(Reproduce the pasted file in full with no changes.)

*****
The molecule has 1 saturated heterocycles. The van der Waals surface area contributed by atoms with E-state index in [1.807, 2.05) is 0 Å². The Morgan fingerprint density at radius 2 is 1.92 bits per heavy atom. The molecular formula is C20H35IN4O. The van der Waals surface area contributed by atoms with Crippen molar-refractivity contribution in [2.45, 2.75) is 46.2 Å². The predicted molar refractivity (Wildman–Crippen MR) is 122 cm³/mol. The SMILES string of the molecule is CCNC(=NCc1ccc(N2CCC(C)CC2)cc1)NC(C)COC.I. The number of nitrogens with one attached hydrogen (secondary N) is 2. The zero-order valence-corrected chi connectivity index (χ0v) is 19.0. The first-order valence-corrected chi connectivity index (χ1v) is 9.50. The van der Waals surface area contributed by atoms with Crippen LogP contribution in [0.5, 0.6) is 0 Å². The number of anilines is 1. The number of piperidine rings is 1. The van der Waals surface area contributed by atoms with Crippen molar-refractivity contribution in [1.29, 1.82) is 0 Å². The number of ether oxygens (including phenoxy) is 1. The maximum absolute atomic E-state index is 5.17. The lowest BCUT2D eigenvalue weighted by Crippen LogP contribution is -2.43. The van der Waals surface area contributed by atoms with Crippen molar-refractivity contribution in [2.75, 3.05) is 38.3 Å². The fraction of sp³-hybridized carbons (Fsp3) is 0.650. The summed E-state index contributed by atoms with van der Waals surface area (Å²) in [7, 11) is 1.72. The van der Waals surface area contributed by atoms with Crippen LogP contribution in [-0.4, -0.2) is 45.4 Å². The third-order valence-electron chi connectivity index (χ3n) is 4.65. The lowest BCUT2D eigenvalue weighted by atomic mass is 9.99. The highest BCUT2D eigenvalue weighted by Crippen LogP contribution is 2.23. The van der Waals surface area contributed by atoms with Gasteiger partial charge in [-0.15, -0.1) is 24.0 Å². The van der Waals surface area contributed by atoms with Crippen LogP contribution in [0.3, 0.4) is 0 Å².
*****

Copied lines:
The molecule has 1 saturated heterocycles. The van der Waals surface area contributed by atoms with E-state index in [1.807, 2.05) is 0 Å². The Morgan fingerprint density at radius 2 is 1.92 bits per heavy atom. The molecular formula is C20H35IN4O. The van der Waals surface area contributed by atoms with Crippen molar-refractivity contribution in [2.45, 2.75) is 46.2 Å². The predicted molar refractivity (Wildman–Crippen MR) is 122 cm³/mol. The SMILES string of the molecule is CCNC(=NCc1ccc(N2CCC(C)CC2)cc1)NC(C)COC.I. The number of nitrogens with one attached hydrogen (secondary N) is 2. The zero-order valence-corrected chi connectivity index (χ0v) is 19.0. The first-order valence-corrected chi connectivity index (χ1v) is 9.50. The van der Waals surface area contributed by atoms with Crippen LogP contribution in [0.5, 0.6) is 0 Å². The number of anilines is 1. The number of piperidine rings is 1. The van der Waals surface area contributed by atoms with Crippen molar-refractivity contribution in [1.29, 1.82) is 0 Å². The number of ether oxygens (including phenoxy) is 1. The maximum absolute atomic E-state index is 5.17. The lowest BCUT2D eigenvalue weighted by Crippen LogP contribution is -2.43. The van der Waals surface area contributed by atoms with Crippen molar-refractivity contribution in [2.75, 3.05) is 38.3 Å². The fraction of sp³-hybridized carbons (Fsp3) is 0.650. The summed E-state index contributed by atoms with van der Waals surface area (Å²) in [7, 11) is 1.72. The van der Waals surface area contributed by atoms with Crippen LogP contribution in [-0.4, -0.2) is 45.4 Å². The third-order valence-electron chi connectivity index (χ3n) is 4.65. The lowest BCUT2D eigenvalue weighted by atomic mass is 9.99. The highest BCUT2D eigenvalue weighted by Crippen LogP contribution is 2.23. The van der Waals surface area contributed by atoms with Gasteiger partial charge in [-0.15, -0.1) is 24.0 Å². The van der Waals surface area contributed by atoms with Crippen LogP contribution in [0.3, 0.4) is 0 Å².